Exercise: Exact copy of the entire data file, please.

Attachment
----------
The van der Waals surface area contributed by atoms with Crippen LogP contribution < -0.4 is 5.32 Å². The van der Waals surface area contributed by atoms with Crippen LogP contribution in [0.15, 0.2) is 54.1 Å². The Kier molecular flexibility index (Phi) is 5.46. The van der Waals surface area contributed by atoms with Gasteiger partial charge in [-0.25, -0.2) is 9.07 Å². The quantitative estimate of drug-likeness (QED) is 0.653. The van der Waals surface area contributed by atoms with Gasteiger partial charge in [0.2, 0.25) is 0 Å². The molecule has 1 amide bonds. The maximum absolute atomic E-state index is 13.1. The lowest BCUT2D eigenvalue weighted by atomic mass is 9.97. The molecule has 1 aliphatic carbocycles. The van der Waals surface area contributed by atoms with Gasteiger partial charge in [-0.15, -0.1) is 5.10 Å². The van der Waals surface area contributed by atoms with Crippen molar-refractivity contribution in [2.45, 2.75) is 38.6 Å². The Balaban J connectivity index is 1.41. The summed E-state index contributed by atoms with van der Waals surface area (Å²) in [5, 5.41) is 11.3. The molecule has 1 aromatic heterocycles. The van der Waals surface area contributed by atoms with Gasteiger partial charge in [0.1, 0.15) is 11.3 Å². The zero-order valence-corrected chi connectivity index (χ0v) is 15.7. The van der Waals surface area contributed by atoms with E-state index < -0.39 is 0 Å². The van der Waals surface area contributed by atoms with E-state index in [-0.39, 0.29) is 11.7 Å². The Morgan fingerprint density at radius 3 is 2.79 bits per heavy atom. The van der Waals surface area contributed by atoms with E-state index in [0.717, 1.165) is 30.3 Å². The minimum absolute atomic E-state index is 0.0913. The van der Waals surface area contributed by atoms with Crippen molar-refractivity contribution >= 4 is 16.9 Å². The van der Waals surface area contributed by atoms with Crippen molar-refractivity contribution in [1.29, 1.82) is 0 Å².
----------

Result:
The van der Waals surface area contributed by atoms with Crippen LogP contribution < -0.4 is 5.32 Å². The van der Waals surface area contributed by atoms with Crippen LogP contribution in [0.15, 0.2) is 54.1 Å². The Kier molecular flexibility index (Phi) is 5.46. The van der Waals surface area contributed by atoms with Gasteiger partial charge in [-0.25, -0.2) is 9.07 Å². The quantitative estimate of drug-likeness (QED) is 0.653. The van der Waals surface area contributed by atoms with Gasteiger partial charge in [0.2, 0.25) is 0 Å². The molecule has 1 amide bonds. The maximum absolute atomic E-state index is 13.1. The lowest BCUT2D eigenvalue weighted by atomic mass is 9.97. The molecule has 1 aliphatic carbocycles. The van der Waals surface area contributed by atoms with Gasteiger partial charge in [-0.15, -0.1) is 5.10 Å². The van der Waals surface area contributed by atoms with Crippen molar-refractivity contribution in [2.45, 2.75) is 38.6 Å². The Balaban J connectivity index is 1.41. The summed E-state index contributed by atoms with van der Waals surface area (Å²) in [5, 5.41) is 11.3. The molecule has 1 aromatic heterocycles. The van der Waals surface area contributed by atoms with Gasteiger partial charge in [0.1, 0.15) is 11.3 Å². The zero-order valence-corrected chi connectivity index (χ0v) is 15.7. The van der Waals surface area contributed by atoms with E-state index < -0.39 is 0 Å². The van der Waals surface area contributed by atoms with E-state index in [-0.39, 0.29) is 11.7 Å². The Morgan fingerprint density at radius 3 is 2.79 bits per heavy atom. The van der Waals surface area contributed by atoms with E-state index in [0.717, 1.165) is 30.3 Å². The minimum absolute atomic E-state index is 0.0913. The van der Waals surface area contributed by atoms with Crippen molar-refractivity contribution >= 4 is 16.9 Å². The van der Waals surface area contributed by atoms with Crippen molar-refractivity contribution in [1.29, 1.82) is 0 Å².